• Protection of the personal data both of the person who reports the infringement and the natural person who allegedly committed the infringement, without prejudice to the obligation to disclose information when this is required by national law in the context of investigations or judicial proceedings.

More precisely, pursuant to the provisions of the Implementing Directive, Member States shall ensure that:

  • Competent authorities assign trained staff to provide any person with information with respect to infringements, and to handle reports of infringements and maintain contact with involved persons;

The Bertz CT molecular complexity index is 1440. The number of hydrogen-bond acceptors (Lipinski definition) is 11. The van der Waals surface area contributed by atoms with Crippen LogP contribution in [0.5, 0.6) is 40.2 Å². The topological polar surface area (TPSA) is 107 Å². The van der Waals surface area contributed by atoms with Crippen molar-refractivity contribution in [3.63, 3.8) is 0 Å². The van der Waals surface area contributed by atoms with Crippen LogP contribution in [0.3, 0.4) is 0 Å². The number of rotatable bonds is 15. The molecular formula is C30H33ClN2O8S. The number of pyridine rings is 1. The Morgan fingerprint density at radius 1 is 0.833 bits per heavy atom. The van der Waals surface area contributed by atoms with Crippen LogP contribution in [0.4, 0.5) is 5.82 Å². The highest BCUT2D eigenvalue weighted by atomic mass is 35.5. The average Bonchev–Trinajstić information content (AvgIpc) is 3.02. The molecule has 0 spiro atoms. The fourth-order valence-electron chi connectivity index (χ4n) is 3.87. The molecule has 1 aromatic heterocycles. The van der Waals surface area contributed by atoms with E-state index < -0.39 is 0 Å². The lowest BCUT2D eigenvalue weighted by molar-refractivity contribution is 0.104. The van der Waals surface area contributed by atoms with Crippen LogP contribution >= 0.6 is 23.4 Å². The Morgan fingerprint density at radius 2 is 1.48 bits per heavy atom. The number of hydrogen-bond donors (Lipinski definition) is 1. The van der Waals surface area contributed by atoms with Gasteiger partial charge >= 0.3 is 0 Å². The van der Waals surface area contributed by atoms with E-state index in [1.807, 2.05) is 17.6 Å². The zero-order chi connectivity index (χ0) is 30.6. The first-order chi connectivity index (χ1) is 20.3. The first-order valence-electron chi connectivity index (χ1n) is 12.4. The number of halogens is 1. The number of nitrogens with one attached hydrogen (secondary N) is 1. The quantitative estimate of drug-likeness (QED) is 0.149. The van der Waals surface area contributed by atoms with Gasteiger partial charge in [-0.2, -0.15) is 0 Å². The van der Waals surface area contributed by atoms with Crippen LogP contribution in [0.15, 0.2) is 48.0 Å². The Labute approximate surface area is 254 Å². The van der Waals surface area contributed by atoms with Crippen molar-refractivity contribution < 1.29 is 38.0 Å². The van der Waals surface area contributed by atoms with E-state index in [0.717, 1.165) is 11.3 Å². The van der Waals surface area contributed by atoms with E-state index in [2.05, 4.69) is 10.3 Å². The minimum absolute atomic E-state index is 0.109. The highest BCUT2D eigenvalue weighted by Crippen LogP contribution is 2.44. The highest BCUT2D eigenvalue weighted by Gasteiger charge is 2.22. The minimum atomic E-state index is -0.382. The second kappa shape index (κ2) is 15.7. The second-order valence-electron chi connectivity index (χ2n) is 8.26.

• A separate and easily  identifiable  section  on  the  competent  authorities'  website  is being established for receiving and following-up reports of infringements; the website will also provide all relevant information to interested persons (including a  clear statement that blowing the whistle does not represent a breach of any legal  or contractual confidentiality obligation);
  • Independent and autonomous communication channels ensuring the confidentiality of the reporting of infringements are being implemented;
  • The procedures are reviewed at least once every two years and adapted to market and technological developments;
  • The personal data of persons who report and of reported persons is protected;

The persons working under a contract of employment are protected